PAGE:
Republicans who pushed fake Electoral College documents should face "criminal prosecution": attorney

In multiple states, Republicans falsely claimed on "phony certificates" that Trump won the states in question

By Alex Henderson

Published January 18, 2022 3:00AM (EST)

U.S. President Donald Trump Donald speaks during a campaign rally on November 2, 2020 in Traverse City, Michigan. President Trump and former Vice President Democratic presidential nominee Joe Biden are making multiple stops in swing states ahead of the general election on November 3rd. (Rey Del Rio/Getty Images)
U.S. President Donald Trump Donald speaks during a campaign rally on November 2, 2020 in Traverse City, Michigan. President Trump and former Vice President Democratic presidential nominee Joe Biden are making multiple stops in swing states ahead of the general election on November 3rd. (Rey Del Rio/Getty Images)

This article originally appeared on AlterNet.

MSNBC's Rachel Maddow has been doing a great deal of reporting on MAGA Republicans who, after the 2020 presidential election, circulated fake "Electoral College" documents in states that Joe Biden won and falsely claimed, on those documents, that Donald Trump won the states in question. In an article published by the conservative website The Bulwark on January 17, attorney Philip Rotner argues that those fake electors deserve to face criminal prosecution in federal court.

Rotner isn't the only one making that argument. During a January 13 appearance on Maddow's show, Michigan Attorney General Dana Nessel — who is part of Democratic Gov. Gretchen Whitmer's administration — told the host, "Under state law, I think clearly you have forgery of a public record, which is a 14-year offense, and election law forgery, which is a five-year offense."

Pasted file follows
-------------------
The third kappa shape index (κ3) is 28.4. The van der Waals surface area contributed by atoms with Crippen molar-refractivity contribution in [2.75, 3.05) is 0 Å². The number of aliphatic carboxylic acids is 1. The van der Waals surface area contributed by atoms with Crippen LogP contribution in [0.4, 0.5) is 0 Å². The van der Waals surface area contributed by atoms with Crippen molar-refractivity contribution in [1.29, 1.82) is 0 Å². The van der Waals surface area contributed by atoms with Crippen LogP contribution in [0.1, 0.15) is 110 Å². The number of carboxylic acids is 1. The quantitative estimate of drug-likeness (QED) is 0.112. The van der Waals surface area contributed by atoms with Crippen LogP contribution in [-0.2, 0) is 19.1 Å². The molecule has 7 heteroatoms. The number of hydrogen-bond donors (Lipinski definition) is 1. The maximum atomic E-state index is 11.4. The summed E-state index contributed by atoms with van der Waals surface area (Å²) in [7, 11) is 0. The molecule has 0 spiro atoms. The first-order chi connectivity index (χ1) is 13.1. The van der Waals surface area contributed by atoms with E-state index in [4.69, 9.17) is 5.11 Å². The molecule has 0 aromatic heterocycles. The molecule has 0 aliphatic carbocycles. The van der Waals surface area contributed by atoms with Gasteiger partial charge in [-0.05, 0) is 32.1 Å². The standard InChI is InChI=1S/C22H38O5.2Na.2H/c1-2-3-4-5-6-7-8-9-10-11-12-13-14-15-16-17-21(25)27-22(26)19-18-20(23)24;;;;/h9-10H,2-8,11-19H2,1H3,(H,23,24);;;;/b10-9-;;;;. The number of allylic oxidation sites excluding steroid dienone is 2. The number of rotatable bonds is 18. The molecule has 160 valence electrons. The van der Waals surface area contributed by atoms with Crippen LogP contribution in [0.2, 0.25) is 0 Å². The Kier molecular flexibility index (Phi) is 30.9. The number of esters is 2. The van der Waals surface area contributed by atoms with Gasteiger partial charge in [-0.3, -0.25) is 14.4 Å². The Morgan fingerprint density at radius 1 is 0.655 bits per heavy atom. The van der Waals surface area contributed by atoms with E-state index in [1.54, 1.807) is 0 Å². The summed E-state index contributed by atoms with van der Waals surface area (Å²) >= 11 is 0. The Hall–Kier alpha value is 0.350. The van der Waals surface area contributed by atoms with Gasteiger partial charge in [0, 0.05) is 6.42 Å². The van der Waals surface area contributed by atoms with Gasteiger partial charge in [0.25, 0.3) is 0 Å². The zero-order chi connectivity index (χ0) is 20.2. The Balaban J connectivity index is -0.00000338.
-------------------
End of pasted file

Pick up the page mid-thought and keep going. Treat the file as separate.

But while Nessel was mainly talking about Michigan during that January 13 conversation with Maddow, Rotner points out that MAGA Republicans circulated fake Electoral College documents in multiple states.

"While the story of phony electoral certificates submitted to Congress by Republican officials in five states as part of a failed attempt to overturn the results of the 2020 presidential election has caught on in a big way over the last week, it isn't new," Rotner explains. "The phony certificates were submitted nearly a year ago, and as early as March 2, 2021, American Oversight published the documents themselves after obtaining them through the Freedom of Information Act."

Rotner adds, "Actually, there weren't just five states in which, despite Biden having won there, Republican pseudo-electors submitted Electoral College certificates in support of Trump. There were seven. The Republicans in two of those states, however, hedged their bets."


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The two states where Trump supporters "hedged their bets," Rotner notes, were New Mexico and Pennsylvania. The other five — the ones Maddow specifically discussed on her show —were Wisconsin, Georgia, Arizona, Nevada and, of course, Michigan.

"The submissions from (New Mexico and Pennsylvania) deserve the benefit of the doubt," Rotner writes. "They can and should be read as contingent, belt-and-suspenders backup plans to make sure that Trump electors were identified in the event, however unlikely, that the courts reversed the election results in their states. Not so the other five states. The phony Trump electors from each of the other five states — Arizona, Georgia, Michigan, Nevada and Wisconsin — certified that they were, in fact, the 'duly elected and qualified Electors for President and Vice President of the United States of America' from their respective states. Those representations were lies."

Rotner continues, "Biden, not Trump, had won the elections in each of those states. In each of those states, Biden's victory had been certified by the officials given clear statutory authority to do so…. In short, the individuals who signed the documents certifying that they were the 'duly elected and qualified' electors from their states were not. Their certificates were fraudulent, full stop. No doubt or ambiguity about it."

According to attorney Rotner, those "phony GOP state certifications" were "not just deplorable political acts of subversion — they are criminal acts."

"The signing and transmission of the phony certificates were also stand-alone crimes in and of themselves, committed in broad daylight and easily prosecuted," Rotner writes. "State and federal law enforcement should have been all over this for almost a year now. Worse, even for those inclined to think 'better late than never,' it's still not clear that they are on it now…. The real action here is — or should be — at the federal level. These phony certifications were not isolated, one-off events. They were highly coordinated."

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